The Network maintains a searchable law and neuroscience bibliography, which now includes over 700 items.

According to a press release, research conducted by the program will include brain imaging and other studies to examine detecting deception, detecting recognition, cognitive and brain development in adolescents, and when neuroscience evidence (such as fMRI brain scans) should and should not be admissible in court.

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Forensic Library at Indigent Defense Services

I recently posted on the IDS Forensics website a list of the books that I have available for attorneys to use at the IDS Main Office in Durham. For attorneys who cannot travel to Durham, please call me (919-354-7217) if you need access to these texts. If you are a North Carolina public defender, assistant public defender or private appointed counsel, I am available to assist you with legal or scientific research on topics of forensic science.

Take a look at the titles below and contact me if you need research assistance:

  • John M. Butler, Forensic DNA Typing: Biology, Technology, and Genetics of STR Markers (2d ed. 2005).
  • Larry E. Daniel & Lars E. Daniel, Digital Forensics for Legal Professionals: Understanding Digital Evidence From the Warrant to the Courtroom (2012).
  • Vincent J.M. DiMaio, Gunshot Wounds: Practical Aspects of Firearms, Ballistics, and Forensic Techniques (2d ed. 1999).
  • David L. Faigman et al., Modern Scientific Evidence: Forensics (Student ed. 2008).
  • David L. Faigman et al., Modern Scientific Evidence: The Law and Science of Expert Testimony, Vol. 1: Statistics & Research Methods (2010-2011).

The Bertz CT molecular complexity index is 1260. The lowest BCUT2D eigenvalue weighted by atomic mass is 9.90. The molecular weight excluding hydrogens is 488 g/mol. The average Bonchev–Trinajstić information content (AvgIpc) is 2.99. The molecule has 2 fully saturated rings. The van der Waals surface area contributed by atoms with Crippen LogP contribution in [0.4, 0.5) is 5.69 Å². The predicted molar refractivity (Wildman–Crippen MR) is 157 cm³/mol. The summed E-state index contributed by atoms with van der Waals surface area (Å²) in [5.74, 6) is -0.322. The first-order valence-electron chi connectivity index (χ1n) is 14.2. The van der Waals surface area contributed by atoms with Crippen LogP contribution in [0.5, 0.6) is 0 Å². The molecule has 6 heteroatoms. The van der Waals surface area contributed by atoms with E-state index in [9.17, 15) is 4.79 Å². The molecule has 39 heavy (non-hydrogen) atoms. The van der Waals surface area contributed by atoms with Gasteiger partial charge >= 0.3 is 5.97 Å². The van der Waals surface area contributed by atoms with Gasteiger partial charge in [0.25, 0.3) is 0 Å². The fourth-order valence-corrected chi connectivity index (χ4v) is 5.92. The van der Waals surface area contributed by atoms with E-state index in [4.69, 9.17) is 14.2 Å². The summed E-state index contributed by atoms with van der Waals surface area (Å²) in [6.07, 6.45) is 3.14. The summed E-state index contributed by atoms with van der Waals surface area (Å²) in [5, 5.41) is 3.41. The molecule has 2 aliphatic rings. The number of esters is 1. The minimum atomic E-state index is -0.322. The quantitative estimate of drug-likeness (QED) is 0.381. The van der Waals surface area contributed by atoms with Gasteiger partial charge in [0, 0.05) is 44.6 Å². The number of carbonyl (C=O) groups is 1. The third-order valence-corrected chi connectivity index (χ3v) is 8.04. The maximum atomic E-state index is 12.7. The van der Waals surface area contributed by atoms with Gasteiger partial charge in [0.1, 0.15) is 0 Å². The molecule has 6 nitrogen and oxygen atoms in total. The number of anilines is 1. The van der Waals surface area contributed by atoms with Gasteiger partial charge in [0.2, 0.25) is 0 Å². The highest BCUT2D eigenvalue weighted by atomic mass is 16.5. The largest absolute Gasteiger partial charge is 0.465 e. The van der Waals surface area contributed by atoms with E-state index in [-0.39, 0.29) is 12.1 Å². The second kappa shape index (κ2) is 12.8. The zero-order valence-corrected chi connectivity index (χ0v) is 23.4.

• James C. Garriott, Ed., Garriott’s Medicolegal Aspects of Alcohol (5th ed. 2008).
  • Brian J. Heard, Firearms and Ballistics: Examining and Interpreting Forensic Evidence (2d ed. 2008).
  • National Fire Protection Association 921: Guide for Fire and Explosion Investigations (2008).
  • Richard Saferstein, Ed., Forensic Science Handbook: Volume I (2d ed. 2002).
  • Richard Saferstein, Ed., Forensic Science Handbook: Volume II (2d ed. 2005).
  • Richard Saferstein, Ed., Forensic Science Handbook: Volume III (2d ed. 2010).
  • James Shellow, Cross-Examination of the Analyst in Drug Prosecutions (2009).
  • William W. Shockley & Harold C. Pillsbury III, The Neck: Diagnosis and Surgery (1994).
  • Werner U. Spitz, Ed., Spitz and Fisher’s Medicolegal Investigation of Death: Guidelines for the Application of Pathology to Crime Investigation (4th ed. 2006).

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Digital Forensic Evidence

On Tuesday, the Supreme Court considered the constitutional limits on police use of new forms of technology as it heard oral arguments in United States v. Jones. The Court examined how the Fourth Amendment applies to warrantless tracking of cars using GPS devices. The Justices considered the extent to which the police could use a GPS device placed on a suspect’s car and collect data from the device (in that case, for a month). The case is expected to be decided next year.  For more coverage, click here or here.

If you have a case involving digital evidence, such as computer or network evidence, cell phone evidence, cell phone tower information being used to “track” a suspect, GPS devices, digital images or other types of electronic or digital evidence, take a look at the new Digital Evidence page of the IDS Forensics website. I’ve posted reference materials, articles, information about experts, and links to other online resources.

As always, if you have filed motions, subpoenaed records or researched a related topic, please email me if you’re willing to share what you’ve done with other attorneys.